Compared with previous experience since World War II, unemployment rates have been high. For example, in 1969, West Germany's unemployment rate was only 0.9 percent, as compered with 7.2 percent in 1987. But after various historical changes and independent those rates have changed significantly Germany unemployment rate from 1987 to 2005 raised also as inflation rate as shown in the table.

A comparison of the U.S. unemployment rate with that shows 1987 unemployment rate become lower in 2005. To some extent, these international differences in unemployment rates are due to the fact that unemployment is defined differently in one country than in another. In some countries, to be counted as  unemployed, you must register with government unemployment exchanges. Another reason for the international differences in unemployment rates is that institutional and cultural arrangements differ from country to country. In Japan many large firms commit themselves to a policy of lifetime employment for workers. this is one reason for Japan's relatively low unemployment rates.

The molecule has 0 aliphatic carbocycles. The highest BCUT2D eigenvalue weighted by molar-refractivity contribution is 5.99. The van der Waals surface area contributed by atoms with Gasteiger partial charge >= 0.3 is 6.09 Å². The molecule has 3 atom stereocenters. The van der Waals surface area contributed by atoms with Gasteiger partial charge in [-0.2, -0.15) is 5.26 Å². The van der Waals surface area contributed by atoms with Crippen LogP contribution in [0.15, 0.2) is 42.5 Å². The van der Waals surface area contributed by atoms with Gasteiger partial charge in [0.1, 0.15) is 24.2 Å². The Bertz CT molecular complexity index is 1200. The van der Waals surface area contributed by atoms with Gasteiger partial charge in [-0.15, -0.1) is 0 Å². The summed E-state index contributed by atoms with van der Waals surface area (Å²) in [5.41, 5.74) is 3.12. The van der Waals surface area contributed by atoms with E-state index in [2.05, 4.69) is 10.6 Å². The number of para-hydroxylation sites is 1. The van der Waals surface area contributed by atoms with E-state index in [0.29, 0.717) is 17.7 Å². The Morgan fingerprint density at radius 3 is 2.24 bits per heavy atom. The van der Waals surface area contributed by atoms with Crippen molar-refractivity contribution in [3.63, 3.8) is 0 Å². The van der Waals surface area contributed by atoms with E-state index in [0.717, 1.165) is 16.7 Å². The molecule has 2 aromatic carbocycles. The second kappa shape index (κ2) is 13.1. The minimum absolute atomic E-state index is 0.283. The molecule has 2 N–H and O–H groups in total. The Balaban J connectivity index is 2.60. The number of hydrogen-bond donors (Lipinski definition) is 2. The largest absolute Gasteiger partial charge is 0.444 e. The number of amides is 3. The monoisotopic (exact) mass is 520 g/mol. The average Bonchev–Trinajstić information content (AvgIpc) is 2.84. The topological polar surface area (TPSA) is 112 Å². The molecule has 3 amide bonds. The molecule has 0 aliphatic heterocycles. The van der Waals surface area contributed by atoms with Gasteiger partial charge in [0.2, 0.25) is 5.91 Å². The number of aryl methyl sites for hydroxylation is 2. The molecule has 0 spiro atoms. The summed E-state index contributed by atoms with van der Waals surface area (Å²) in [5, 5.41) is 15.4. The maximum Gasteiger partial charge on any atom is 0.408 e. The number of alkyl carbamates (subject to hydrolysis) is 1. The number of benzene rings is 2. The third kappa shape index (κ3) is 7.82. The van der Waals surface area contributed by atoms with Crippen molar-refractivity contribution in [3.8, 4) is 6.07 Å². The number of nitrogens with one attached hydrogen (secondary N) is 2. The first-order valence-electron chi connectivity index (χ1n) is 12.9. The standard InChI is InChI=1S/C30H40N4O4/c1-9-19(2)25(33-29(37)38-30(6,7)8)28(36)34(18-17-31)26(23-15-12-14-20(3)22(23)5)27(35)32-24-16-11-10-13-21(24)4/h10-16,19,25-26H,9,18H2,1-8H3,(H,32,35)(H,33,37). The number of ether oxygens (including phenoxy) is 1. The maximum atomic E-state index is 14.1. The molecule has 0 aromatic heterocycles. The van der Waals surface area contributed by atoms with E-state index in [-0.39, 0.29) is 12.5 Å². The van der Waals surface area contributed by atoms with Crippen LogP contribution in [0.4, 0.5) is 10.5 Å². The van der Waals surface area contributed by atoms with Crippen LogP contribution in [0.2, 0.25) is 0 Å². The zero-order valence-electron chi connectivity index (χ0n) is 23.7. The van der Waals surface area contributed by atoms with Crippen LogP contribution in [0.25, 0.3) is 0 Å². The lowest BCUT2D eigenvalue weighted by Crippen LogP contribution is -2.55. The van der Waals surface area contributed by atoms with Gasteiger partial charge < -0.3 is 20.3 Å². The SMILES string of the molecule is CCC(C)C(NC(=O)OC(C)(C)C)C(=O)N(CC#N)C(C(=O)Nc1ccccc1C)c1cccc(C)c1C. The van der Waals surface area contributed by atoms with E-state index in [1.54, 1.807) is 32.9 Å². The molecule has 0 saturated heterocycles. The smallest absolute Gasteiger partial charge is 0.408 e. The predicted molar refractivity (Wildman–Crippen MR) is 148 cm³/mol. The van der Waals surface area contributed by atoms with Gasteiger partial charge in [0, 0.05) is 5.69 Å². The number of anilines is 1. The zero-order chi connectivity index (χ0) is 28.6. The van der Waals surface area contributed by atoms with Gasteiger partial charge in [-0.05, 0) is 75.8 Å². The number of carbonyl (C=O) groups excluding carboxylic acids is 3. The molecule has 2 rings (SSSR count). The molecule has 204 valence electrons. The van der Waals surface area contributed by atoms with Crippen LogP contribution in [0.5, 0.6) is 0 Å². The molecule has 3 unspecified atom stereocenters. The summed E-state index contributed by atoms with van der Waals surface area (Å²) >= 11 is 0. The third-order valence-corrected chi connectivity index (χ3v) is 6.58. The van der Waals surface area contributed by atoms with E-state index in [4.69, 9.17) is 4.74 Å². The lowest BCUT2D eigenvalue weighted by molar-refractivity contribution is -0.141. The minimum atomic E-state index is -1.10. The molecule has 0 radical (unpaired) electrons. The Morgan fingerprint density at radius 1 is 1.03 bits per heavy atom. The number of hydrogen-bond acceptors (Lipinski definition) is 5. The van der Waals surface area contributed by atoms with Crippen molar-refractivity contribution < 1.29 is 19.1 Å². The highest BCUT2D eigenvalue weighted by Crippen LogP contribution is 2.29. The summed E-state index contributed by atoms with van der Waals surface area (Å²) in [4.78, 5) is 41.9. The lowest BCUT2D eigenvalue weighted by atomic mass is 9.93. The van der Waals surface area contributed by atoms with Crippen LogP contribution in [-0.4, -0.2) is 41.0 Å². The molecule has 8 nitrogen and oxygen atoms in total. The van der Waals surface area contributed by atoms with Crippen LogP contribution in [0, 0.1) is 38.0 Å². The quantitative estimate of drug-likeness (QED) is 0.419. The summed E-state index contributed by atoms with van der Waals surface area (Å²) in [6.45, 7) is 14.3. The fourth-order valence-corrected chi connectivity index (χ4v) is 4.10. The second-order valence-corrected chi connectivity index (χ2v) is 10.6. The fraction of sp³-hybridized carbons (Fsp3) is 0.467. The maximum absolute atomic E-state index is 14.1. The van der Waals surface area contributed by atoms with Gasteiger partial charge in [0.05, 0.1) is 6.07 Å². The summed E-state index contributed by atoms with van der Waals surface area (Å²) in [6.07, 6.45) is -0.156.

As for the rate of inflation, the accompanying table shows that the price level increased at a slower rate during 2005 than during 1978 in all of these countries. United Kingdom performance seemed better than in some of the other countries, although it was not as good in this regard as in Germany or Japan. But a 4 percent annual rate of inflation is high, relative to 25 years more. Many economists, and citizens as well, would be glad to return to the days when the price level seldom rose at more than a couple of percentage points per year – and unemployment rarely exceeded 4 or 5 percent.
 Unemployment and Inflation rates in seven countries
  Unemployment rate Inflation rate
1978 1987 2005 1978 1987 2005
United States 6.0 6.2 5.1 7.6 4.4 3.2
Canada 8.4 8.9 6.8 9.0 4.4 2.3
France 5.5 11.1 10.0 9.2 2.7 1.9
Germany 3.4 7.2 11.6 2.7 0.3 2.0
Italy 3.5 6.3 7.9 12.2 6.1 1.9
Japan 2.3 2.8 4.3 3.9 0.6 -0.2
United Kingdom 6.1 10.0 4.7 8.3 4.1 2.2

Two types of cost-push or supply – side inflation

To begin distinguish two types of supply – side inflation it is very important to look at supply-side economics. In the late 1970s and 1980s, some economists advocated tax reductions in order to stimulate national output. Their views came to be known as supply-side economics, and received considerable attention when some of them received high-level post in the Reagan administration. They played an important role in formulating and helping to push through the very large tax cut passed in August 1981.